I mentioned to one of my coworkers that I was going to the hospital after work to see a friend in ICU. She said those kinds of visits were hard. I guess they are, but I’ll take an ICU visit over a funeral visitation any day. Maybe it’s hard to know what to say, but I guess I’ve found it doesn’t matter too much. Look at Job. Job lost everything, then was struck with leprosy, so then he went out to the town dump and sat there. His three friends went out there to be with him and spent a week there with him, without a word. Then when they finally did speak, they said, “You idiot!”

During those times, I think it’s good to remember the words of Mark Twain. If God had wanted us to talk more than we listen, he’d have given us one ear and two mouths.

I looked into her eyes and saw someone who’s fighting, but she’s tired, frustrated, and impatient. What I didn’t see was someone at the end of her rope. I could tell she looked into my eyes and saw someone who cared. I didn’t really have to say much else.

Revisiting my childhood

Yesterday morning I needed my checkbook. I pulled it out of my desk drawer and set it on my chair for safekeeping. Then something else crossed my mind for a minute, distracting me. Then I remembered I needed my checkbook. I turned back to my open desk drawer, dug around for it, and got frustrated. Where else could my checkbook be?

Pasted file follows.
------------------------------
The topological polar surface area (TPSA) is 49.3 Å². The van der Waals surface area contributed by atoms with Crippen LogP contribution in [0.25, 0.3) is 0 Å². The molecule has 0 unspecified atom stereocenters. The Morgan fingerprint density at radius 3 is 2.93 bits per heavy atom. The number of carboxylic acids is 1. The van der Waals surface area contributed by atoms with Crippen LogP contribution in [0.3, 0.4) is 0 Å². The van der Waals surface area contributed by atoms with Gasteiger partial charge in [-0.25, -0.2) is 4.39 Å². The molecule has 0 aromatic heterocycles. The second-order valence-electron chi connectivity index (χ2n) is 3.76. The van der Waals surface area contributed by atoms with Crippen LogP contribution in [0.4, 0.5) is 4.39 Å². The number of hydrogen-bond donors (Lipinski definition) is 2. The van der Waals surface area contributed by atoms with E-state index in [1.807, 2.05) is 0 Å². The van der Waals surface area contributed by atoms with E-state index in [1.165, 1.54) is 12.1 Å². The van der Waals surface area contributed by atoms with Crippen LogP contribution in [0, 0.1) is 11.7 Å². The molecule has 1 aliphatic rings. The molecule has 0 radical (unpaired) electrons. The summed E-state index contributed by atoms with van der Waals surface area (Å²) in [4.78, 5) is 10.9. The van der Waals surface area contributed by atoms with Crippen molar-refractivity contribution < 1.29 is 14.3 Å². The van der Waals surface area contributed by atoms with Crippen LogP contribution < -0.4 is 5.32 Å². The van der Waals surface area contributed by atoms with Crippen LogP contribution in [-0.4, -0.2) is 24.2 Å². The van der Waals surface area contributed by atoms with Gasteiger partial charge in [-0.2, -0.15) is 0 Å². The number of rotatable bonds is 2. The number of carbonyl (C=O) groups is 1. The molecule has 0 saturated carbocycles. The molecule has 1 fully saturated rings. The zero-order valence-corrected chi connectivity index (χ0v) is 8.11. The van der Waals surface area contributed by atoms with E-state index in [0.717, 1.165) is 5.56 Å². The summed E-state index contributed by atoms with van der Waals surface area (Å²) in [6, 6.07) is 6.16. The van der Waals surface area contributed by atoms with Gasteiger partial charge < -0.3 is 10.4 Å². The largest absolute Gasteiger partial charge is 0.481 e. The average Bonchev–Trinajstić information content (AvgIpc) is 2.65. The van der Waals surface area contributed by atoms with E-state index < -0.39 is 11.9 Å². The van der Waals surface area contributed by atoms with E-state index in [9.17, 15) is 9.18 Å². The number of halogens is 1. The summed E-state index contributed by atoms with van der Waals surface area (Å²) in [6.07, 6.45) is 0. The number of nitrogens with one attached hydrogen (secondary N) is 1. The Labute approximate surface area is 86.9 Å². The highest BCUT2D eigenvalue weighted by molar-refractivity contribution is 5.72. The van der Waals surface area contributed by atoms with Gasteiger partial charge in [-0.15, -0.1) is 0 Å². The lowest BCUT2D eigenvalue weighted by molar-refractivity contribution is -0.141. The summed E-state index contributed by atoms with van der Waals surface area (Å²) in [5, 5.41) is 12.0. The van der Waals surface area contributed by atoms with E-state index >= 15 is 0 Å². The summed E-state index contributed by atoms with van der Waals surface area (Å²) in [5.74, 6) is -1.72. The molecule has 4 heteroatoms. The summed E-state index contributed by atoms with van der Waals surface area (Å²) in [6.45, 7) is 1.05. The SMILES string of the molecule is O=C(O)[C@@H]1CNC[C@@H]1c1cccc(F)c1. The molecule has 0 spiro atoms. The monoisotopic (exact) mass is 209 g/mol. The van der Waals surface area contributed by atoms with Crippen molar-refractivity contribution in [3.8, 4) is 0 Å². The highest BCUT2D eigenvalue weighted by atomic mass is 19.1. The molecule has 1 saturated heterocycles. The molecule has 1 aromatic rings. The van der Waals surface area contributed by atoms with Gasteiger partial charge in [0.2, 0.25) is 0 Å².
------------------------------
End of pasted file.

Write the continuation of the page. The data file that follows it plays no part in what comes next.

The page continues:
I proceeded to do an archaelogical dig through that desk drawer. Beneath the mending kit I’d torn my apartment apart looking for a few months ago and a big unopened box of staples, I found a St. Louis Post-Dispatch sports section dated Sept. 18, 1988. Yeah, I know.

I also found my Swatch.

Swatch watch
Swatch is still around. The 1980s Swatch watches we wore were more garish than this one. I would have liked this one in the ’80s but it wouldn’t have made me cool.

Yeah, a Swatch. Remember those? Bright-colored plastic Swiss-made watches. I remembered their slogan: The New Wave in Swiss Watches. Well, my Swatch certainly looks New Wave. With its bright red plastic band and black body, with doses of blue and yellow tossed in, it could have come straight off the cover of a pop album of the time.

I’d forgotten I ever even had one of the things. But of course I had one. Everyone did. I told my buddy Sean about my find after church. “Oh yeah! I used to wear three of ’em at once!” He raised his arm and drew an imaginery line with his other hand, grinning. He was cooler than me in the ’80s, I see. Then another GenXer piped in, talking about her Swatches, while a couple of bemused Millennials tried to figure out what we were talking about. Next thing we knew, we were talking about Atari and Smurfs and everything else imaginable. I think they thought we were weird.